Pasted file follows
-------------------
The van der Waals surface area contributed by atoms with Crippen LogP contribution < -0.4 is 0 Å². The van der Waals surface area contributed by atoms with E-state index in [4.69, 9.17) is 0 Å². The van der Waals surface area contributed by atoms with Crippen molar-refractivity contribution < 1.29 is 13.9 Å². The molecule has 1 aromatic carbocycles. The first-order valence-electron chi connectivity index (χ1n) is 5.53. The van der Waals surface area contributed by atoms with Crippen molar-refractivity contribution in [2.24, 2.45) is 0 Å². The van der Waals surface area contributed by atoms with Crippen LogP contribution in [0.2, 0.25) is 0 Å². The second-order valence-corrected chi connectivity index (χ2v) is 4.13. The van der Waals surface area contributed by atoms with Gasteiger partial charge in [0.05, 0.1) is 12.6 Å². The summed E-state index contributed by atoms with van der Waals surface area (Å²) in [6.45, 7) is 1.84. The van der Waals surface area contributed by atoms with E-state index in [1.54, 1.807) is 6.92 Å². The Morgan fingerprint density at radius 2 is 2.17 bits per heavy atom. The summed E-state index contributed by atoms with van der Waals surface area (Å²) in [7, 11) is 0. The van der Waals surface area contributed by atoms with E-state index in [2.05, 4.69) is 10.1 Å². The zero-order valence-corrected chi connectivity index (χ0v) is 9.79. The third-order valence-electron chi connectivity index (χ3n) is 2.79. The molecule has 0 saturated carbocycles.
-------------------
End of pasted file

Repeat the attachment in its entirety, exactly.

The van der Waals surface area contributed by atoms with Crippen LogP contribution < -0.4 is 0 Å². The van der Waals surface area contributed by atoms with E-state index in [4.69, 9.17) is 0 Å². The van der Waals surface area contributed by atoms with Crippen molar-refractivity contribution < 1.29 is 13.9 Å². The molecule has 1 aromatic carbocycles. The first-order valence-electron chi connectivity index (χ1n) is 5.53. The van der Waals surface area contributed by atoms with Crippen molar-refractivity contribution in [2.24, 2.45) is 0 Å². The van der Waals surface area contributed by atoms with Crippen LogP contribution in [0.2, 0.25) is 0 Å². The second-order valence-corrected chi connectivity index (χ2v) is 4.13. The van der Waals surface area contributed by atoms with Gasteiger partial charge in [0.05, 0.1) is 12.6 Å². The summed E-state index contributed by atoms with van der Waals surface area (Å²) in [6.45, 7) is 1.84. The van der Waals surface area contributed by atoms with E-state index in [1.54, 1.807) is 6.92 Å². The Morgan fingerprint density at radius 2 is 2.17 bits per heavy atom. The summed E-state index contributed by atoms with van der Waals surface area (Å²) in [7, 11) is 0. The van der Waals surface area contributed by atoms with E-state index in [2.05, 4.69) is 10.1 Å². The zero-order valence-corrected chi connectivity index (χ0v) is 9.79. The third-order valence-electron chi connectivity index (χ3n) is 2.79. The molecule has 0 saturated carbocycles.